Paying Politics: Trades Build War Chests for 2012 Campaigns
NAFCU and CUNA's political action committees each entered 2012 with six-figure amounts in their coffers as they gear up for an election year that features a large number of competitive races in the House and Senate.
CUNA’s Credit Union Legislative Action Council ended the year with $797,977 on hand, up from $642,293 at the beginning of the year, according to a report filed with the Federal Elections Commission.
The PAC, which was the 10th largest donor to federal candidates last year according to the Center for Responsive Politics, raised $1.8 million last year.
It made $1.4 million in contributions to federal candidates and committees last year. Of the $977,900 it gave to House and Senate candidates, 51% went to Republicans and 48% went to Democrats, according to the center, a Washington-based research and advocacy group. By contrast, the PAC of the American Bankers Association, the seventh-largest donor to federal candidates, donated $1.08 million to federal candidates last year, 75% to Republicans and 25% to Democrats.
CUNA Senior Vice President for Political Affairs Richard Gose said they hope to raise enough money so they can not only make contributions to candidates and committees but retain the option to do independent expenditures and partisan communications, which they did in 10 House and Senate races in the 2010 election. He declined to say where they might participate that way this time but noted that “we are always polling and seeing where we can have the most impact.’’
NAFCU’s National Association of Federal Credit Unions Political Action Committee had $255,113 on hand at the end of the year, up from $185,470 at the beginning of 2011. It raised $212,985 last year and made $193,401 in contributions to federal candidates and committees.
During December, both PACs gave money to the reelection campaign of Senate Banking Committee Chairman Tim Johnson (D-S.D.), even though he doesn’t have to face the voters until 2014. CULAC contributed $2,500 and NAFCU’s PAC gave $1,000.
Both PACs also contributed to ERIC PAC, the leadership PAC of House Majority Leader Eric Cantor (R-Va.). CUNA’s PAC gave $5,000, NAFCU’s gave $1,000.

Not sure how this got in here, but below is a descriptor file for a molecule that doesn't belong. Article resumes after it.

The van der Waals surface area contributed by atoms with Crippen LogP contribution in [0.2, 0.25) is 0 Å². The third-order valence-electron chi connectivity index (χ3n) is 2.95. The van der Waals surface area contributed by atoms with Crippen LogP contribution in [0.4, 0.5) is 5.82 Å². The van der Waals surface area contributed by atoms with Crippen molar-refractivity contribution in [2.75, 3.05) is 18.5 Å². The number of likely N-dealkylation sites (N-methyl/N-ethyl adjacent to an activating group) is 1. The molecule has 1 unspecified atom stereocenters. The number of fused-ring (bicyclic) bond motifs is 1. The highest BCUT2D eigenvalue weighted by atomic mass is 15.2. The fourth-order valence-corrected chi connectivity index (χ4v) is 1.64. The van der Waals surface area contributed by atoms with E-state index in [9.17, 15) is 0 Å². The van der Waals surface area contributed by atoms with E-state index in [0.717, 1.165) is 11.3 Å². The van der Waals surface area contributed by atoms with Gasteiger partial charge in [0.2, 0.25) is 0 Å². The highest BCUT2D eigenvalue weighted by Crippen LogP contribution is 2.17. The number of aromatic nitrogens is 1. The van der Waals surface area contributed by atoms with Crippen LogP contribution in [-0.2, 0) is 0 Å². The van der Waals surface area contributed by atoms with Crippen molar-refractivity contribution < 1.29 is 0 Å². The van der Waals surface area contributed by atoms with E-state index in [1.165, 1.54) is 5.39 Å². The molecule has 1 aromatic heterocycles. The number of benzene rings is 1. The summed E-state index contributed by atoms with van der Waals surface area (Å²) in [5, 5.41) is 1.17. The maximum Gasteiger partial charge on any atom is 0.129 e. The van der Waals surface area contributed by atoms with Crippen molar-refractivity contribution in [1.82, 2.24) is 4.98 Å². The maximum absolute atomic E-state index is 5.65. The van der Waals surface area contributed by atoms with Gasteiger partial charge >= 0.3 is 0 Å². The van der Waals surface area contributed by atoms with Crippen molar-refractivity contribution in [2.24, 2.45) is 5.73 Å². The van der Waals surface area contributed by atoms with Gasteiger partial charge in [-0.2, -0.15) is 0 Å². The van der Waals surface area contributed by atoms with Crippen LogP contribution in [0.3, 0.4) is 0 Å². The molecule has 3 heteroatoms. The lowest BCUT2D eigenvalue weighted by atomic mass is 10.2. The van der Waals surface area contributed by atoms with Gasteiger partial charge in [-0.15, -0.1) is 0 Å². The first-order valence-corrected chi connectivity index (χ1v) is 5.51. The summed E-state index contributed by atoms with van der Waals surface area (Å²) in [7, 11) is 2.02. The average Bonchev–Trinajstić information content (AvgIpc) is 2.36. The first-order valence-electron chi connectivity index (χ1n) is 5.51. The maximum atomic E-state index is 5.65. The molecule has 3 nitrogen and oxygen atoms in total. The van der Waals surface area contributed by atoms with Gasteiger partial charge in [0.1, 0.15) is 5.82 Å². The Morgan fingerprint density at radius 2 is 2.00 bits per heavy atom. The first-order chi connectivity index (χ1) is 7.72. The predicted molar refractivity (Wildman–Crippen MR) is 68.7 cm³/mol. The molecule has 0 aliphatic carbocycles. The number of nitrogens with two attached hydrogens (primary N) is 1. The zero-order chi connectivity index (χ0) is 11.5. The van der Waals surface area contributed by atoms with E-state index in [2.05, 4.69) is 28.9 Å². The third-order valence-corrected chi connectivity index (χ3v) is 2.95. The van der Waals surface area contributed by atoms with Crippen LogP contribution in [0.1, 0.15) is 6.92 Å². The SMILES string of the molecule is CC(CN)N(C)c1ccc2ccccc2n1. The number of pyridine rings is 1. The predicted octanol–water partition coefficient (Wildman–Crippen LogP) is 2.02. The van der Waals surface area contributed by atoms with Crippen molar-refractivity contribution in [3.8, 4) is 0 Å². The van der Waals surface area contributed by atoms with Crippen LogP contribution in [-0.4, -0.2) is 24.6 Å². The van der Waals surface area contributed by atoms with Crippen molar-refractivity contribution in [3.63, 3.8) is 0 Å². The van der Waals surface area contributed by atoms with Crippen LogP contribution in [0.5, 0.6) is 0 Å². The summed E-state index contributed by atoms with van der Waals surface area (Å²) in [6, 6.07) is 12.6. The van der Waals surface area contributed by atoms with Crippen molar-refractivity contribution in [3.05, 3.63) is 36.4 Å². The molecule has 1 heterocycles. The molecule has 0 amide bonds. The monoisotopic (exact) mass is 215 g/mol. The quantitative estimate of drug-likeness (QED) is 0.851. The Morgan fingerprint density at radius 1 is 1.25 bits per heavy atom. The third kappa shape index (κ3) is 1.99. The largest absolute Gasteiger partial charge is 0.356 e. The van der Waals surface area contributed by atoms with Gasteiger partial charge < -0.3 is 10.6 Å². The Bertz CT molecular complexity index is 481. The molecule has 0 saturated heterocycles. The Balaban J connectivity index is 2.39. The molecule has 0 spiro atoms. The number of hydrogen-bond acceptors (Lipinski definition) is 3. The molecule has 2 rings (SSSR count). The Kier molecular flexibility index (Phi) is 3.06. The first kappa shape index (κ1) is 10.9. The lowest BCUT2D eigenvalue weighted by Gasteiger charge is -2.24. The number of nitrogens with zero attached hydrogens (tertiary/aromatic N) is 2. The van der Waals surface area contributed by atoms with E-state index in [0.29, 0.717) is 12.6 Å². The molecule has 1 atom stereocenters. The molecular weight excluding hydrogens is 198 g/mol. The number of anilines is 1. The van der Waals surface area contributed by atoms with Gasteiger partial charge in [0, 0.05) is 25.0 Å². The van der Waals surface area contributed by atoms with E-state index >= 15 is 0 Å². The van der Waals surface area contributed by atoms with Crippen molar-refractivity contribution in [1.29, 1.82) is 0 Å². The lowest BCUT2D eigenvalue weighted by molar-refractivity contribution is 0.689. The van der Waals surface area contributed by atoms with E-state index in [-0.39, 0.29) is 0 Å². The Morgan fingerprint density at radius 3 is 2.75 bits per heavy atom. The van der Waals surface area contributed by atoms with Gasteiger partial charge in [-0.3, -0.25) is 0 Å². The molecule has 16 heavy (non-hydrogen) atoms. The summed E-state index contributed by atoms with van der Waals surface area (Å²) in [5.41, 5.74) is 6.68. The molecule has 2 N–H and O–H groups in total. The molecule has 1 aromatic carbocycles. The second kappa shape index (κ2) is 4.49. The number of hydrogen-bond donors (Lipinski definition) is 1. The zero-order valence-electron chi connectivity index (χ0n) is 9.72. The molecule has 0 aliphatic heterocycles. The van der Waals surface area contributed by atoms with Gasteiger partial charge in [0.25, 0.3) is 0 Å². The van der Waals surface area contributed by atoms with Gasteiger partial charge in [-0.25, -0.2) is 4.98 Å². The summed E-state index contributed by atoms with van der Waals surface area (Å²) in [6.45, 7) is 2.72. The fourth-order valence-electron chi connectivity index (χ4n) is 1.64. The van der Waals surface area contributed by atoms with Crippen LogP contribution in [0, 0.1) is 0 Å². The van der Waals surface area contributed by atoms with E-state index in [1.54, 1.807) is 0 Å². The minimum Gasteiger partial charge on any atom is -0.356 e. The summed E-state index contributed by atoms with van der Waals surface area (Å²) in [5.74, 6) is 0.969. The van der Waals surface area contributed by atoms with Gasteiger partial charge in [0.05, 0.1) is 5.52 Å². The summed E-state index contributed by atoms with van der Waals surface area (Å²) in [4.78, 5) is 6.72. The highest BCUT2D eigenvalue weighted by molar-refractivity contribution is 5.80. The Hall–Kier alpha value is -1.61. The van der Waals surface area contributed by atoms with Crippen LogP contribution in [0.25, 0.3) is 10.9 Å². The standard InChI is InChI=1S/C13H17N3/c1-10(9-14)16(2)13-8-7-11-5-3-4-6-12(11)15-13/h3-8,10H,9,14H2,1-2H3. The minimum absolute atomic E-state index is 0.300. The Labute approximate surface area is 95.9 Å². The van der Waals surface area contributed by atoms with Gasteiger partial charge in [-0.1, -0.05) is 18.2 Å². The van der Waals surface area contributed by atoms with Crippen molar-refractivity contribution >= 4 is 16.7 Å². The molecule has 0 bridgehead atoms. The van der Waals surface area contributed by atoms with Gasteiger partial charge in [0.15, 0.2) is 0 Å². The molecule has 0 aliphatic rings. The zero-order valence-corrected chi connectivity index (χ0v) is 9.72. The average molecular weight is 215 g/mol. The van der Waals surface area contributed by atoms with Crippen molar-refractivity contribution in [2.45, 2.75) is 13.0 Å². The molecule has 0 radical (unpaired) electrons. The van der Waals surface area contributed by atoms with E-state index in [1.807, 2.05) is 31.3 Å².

NAFCU’s PAC gave $1,000 to Defending America PAC, the leadership PAC of Sen. Richard Shelby (R-Ala.), the top member of his party on the Senate Banking Committee. Shelby hasn’t been a huge supporter of credit unions but is in line to become chairman of the panel again next year if, as some analysts predict, the GOP wins control of the Senate.
The leadership of the House Financial Services Committee is definitely going to change after this November’s election. Chairman Spencer Bachus (R-Ala.) has to give up the post because GOP rules allow someone to serve a maximum of six years as chairman or ranking member of a panel.
If the GOP keeps control, several members could run for chairman, including Reps. Shelley Moore Capito (R-W.Va.), Jeb Hensarling (R-Texas) and Ed Royce (R-Calif.).
Both CUNA’s and NAFCU’s PACs have given gave money to all those lawmakers.
Rep. Maxine Waters (D-Calif.) is next in line on the basis of seniority to succeed the retiring Rep. Barney Frank (D-Mass.) as the panel’s top Democrat. However, she could be challenged by other members of the panel. Both trade associations have given Waters’ campaigns money. Several credit union supporters face potentially tough reelection races this year. Rep. Brad Sherman (D-Calif.) has been placed in the same district as Rep. Howard Berman (D-Calif.) in the Los Angeles area as a result of redistricting.
Sen. Jon Tester (D-Mont.), who led the unsuccessful effort to delay implementation of the Durbin amendment on interchange, is being challenged by Rep. Denny Rehberg.